Harmony is both, the two complimentary opposites combined. And so, he inserts thoughts with Ruin and still uses Hemalurgy. He can also listen.

    Yes, Wax's earring is Invested. (Or, in other terms, it's a Hemalurgic spike.)


  • 14

    bettse (June 2012)

           |Wax's earring is Invested. (Or, in other terms, it's a Hemalurgic spike.)

    Doesn't that imply it was shoved through someone's heart at one point (ala Steel Inquisitor creation process)?

    Brandon Sanderson ()

    Yes, the metal would have to have been part of a spike that at one point was used to kill someone and rip off a piece of their soul.


  • 15

    tsaot (June 2012)

    I'm an avid Sci-Fi/Fantasy reader, but it seems all the authors my dad has introduced me to are dying off (Gordon R. Dickson for example) and as there is no rating system for book content, it's hard to find new authors that keep the sexual content to at least a PG-13 level. So far I've struck out with Old Man's War (while not graphic, the sexual content was rather high), George RR Martin, and Mercedes Lackey. So fellow saints, what have you found that's good?

    Brandon Sanderson

    Brandon Sanderson here, with a few suggestions.

    Garth Nix is wonderful. If you haven't tried Sabriel, I suggest it.

    Mary Robinette Kowal writes regency-style fantasy novels. I find them different, clever, and fun.

    A Fire Upon the Deep is one of my all-time favorite SF books. I can't remember if there are content issues. I'm in a re-read right now, and it is as delightful as I remember it being. But something might come up that I didn't remember being there from a read last decade.

    Tad Williams is wonderful, but very long-winded. (I happen to like how long-winded he is, but I should warn that is his style. Very little tends to happen at the start of one of his novels, as it's all set-up.)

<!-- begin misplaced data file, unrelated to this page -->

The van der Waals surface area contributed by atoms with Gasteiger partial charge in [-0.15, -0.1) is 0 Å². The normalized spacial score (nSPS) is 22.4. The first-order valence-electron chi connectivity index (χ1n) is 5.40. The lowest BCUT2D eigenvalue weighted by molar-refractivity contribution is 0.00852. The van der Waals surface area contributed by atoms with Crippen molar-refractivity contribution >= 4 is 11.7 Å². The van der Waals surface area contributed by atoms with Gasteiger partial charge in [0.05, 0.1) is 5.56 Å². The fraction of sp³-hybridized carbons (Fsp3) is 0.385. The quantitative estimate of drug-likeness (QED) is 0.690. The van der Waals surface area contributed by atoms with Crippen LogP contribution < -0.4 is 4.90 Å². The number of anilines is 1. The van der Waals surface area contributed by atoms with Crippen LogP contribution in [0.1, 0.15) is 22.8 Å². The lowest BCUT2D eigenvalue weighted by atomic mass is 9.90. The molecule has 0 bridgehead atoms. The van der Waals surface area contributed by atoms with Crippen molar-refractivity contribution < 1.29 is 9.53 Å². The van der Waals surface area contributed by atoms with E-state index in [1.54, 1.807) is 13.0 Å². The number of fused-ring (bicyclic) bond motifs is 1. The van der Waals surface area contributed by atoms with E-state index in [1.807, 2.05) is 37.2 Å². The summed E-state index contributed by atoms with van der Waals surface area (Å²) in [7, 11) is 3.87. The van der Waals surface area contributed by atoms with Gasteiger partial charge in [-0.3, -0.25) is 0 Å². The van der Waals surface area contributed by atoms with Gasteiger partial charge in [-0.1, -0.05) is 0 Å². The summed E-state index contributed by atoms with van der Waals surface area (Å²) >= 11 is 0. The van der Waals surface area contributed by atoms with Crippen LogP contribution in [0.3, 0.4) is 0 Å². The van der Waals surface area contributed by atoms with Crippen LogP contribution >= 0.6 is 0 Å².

L.E.Modessit Jr. writes epic fantasy after the older style—more slow-paced, lots of description. I find his books to be quite good, but they're not for everyone. They do tend to be very clean, though. (Same goes for Terry Brooks, who has a strong personal rule that he will never write, or cover blurb, something that is not clean. His books do feel a tad out dated these days, though.)

    Other LDS author pals of mine who write mainstream sf/f: Shannon Hale, James Dasnher, Jessica Day George. All YA, all very good writers. Also, if you haven't read Eric James Stone's nebula-winning short piece "That Leviathan, Whom Thou Hast Made," look it up. I think he posted it free on his website. It's about an LDS branch president on a space station in the sun, trying to help beings made of plasma live the law of chastity. Really.


  • 16

    MichaelJSullivan (June 2012)

    Brandon Sanderson ()

    Had insomnia tonight, and I decided to fill this out.

    So...uh...I might have skewed your data a little.


  • 17

    jdiddyesquire (June 2012)

    Brandon Sanderson

    Thanks, all, for the good wishes on this.

    I first started talking about Steelheart a number of years ago. (Five, maybe six?) It was one of the projects I'd been planning to do in 2007 when the Wheel of Time came along and kind of distracted me.

    Unable to work on it for years, I instead did up a proposal and started shopping it in Hollywood. I got interest, but everyone said "We'd be more comfortable if the book were done." So, over the years, I slowly pieced together an outline in my spare time and did chapters when I could. (I think a reading I did of the prologue of this last year is floating around on-line somewhere.)

    One of the problems with working on the Wheel of Time is that it's so time-consuming, I basically can't work on any other big project while writing it. I stay creative by changing to new ideas and new concepts whenever I start feeling burned out—I work on them for a short time, then get my groove back and turn to the larger project.

    That's why you see all kinds of little projects popping out here and there from me. I can't do Stormlight 2 at the same time as WoT. Two big series are just too much to do at once; one would suffer. Yet, I still need artistic liberation now and then to try something new and refresh myself.

    The two novellas I'm releasing this year (Legion, The Emperor's Soul) and the short Mistborn novel last year (Alloy of Law) are things that came out of these side deviations. Steelheart is another. Shouldn't affect Stormlight 2 very much. I always like to have one large project and a handful of smaller ones running at the same time.